I want to look at two phrases in our text, Hebrews 2 (cf. Psalm 8). In Psalm 8, you get two totally difference perspectives about man. The cultural mandate in Psalm 8, a mandate never rescinded, but in fact is reaffirmed. The problem is that creation itself has been derailed, and we do not see everything being worked out in terms of the cultural mandate. Indeed, Romans 8, Paul makes striking statements about the creation, namely that creation is subjected to futility, meaning that creation is not reaching its goal for which it was created. Elsewhere, Paul says that creation is going to be set free from its bondage. Even now the creation is groaning and waiting its liberation. It is not only the creation, but we ourselves too who groan, waiting to be liberated. All of life, so it seems, is jarred loose from God. We cannot realize the purpose for which we are made.
Often times we ourselves are the casualties of creation. Life is dangerous, even for us. Harvest gets withered. Life is disordered, and in the modern world everything has two edges and two sides. Every advance is matched by a potential loss. The very profession of medicine which can find cures for diseases is also the same profession with threatens life with abortion. Nuclear energy can provide us with means to power life, but the same energy can destroy the planet. Has this brought us any peace in our lives? It has not. We know that all of these things can be used to evil ends. Everyday we are aware of the fact that we live in the world of brilliance without wisdom, of knowledge without humility, and of power without conscience. We do not see all things subject to the purposes of God in people. We do not see the cultural mandate being carried forward flawlessly. We encounter obstacles and dangers everywhere. They are not only outside ourselves, but they are in us as well. We groan inwardly. Redeemed we are, and yet sinners we remain. We belong to a human race in whom corruption has taken root, producing great frustration and pain and disarray.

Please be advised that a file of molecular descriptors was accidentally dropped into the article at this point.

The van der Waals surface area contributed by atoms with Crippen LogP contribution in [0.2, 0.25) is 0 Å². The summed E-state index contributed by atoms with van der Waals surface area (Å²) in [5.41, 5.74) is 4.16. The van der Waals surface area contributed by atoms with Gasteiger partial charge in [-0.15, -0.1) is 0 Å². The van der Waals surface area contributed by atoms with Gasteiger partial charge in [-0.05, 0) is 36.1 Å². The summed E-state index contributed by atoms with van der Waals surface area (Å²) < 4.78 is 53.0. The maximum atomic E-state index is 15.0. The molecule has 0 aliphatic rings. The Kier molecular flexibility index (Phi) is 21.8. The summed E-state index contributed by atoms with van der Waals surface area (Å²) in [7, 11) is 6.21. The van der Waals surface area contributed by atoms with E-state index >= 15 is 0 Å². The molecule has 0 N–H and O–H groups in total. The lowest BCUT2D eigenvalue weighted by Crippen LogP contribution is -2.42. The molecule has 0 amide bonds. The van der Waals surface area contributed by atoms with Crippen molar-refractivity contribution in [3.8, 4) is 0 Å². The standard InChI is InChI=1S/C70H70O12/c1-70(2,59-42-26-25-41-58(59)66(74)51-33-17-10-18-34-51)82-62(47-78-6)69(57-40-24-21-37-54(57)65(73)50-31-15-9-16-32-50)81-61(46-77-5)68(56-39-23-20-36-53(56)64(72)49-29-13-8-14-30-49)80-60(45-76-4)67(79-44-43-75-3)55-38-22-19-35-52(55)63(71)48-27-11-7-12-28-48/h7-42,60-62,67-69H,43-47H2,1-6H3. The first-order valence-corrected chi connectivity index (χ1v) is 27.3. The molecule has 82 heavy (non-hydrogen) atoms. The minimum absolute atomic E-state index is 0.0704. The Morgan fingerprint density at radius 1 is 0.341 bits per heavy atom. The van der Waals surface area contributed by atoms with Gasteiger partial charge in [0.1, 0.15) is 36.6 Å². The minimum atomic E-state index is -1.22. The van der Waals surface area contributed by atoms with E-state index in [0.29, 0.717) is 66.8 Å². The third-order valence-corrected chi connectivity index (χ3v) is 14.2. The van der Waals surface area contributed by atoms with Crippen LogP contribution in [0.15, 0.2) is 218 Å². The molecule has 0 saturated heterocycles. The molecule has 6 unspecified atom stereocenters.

You and I have been redeemed in full in as much as nothing needs to be added to what Christ did on the cross. Nothing can be added to that or taken away from that. We have been redeemed in full, and yet we know ourselves to not yet to be fully redeemed. Certainly in the creation and even in us who are right on the front end of redemption, even in us, we too groan for liberation. For this rule, this redemptive rule of Christ, has been inaugurated, but it has not been consummated. We have a taste of things to come. It is a glorious taste that we do not have what awaits us. So we groan – we groan about our divided selves, sometimes serving Christ, other times serving ourselves. Celebrating the sovereignty of God in all of life, and yet sometimes we are not able to trust God in the actual circumstances in life. Seeing him as the center as the goal of all of life, and yet sometimes becoming so preoccupied with what is happening about us, so consumed that we lose sight of his centrality to all of life. What strange creatures we are! We have been redeemed in full, yet we know that we are not yet fully redeemed. We live in both worlds; one that is passing and dying, and the other which is dawning and coming. This strange hybrids that we are. Don’t we long to see more of the life to come, to be liberated from what seems to be like an anchor that ties us into a world which is so disappointing and painful? If we long for liberation, our spirits are groaning for it, what we are groaning for is heaven. What we are longing for is that time where goodness is so good, it is inconceivable. It will not be accompanied with badness.
In Hebrews 10:11-13, there is the contrasts of priests who stand because their work was never finished. Christ sat down at the right hand of God. The contrast of the standing and sitting is between the work that was never finished and the work that was finished decisively for all time and can never be and will never be repeated, neither in the Mass nor in Heaven. Notice that he links us with a quotation from Psalm 110:1.
The Lord says to my Lord:
“Sit at my right hand,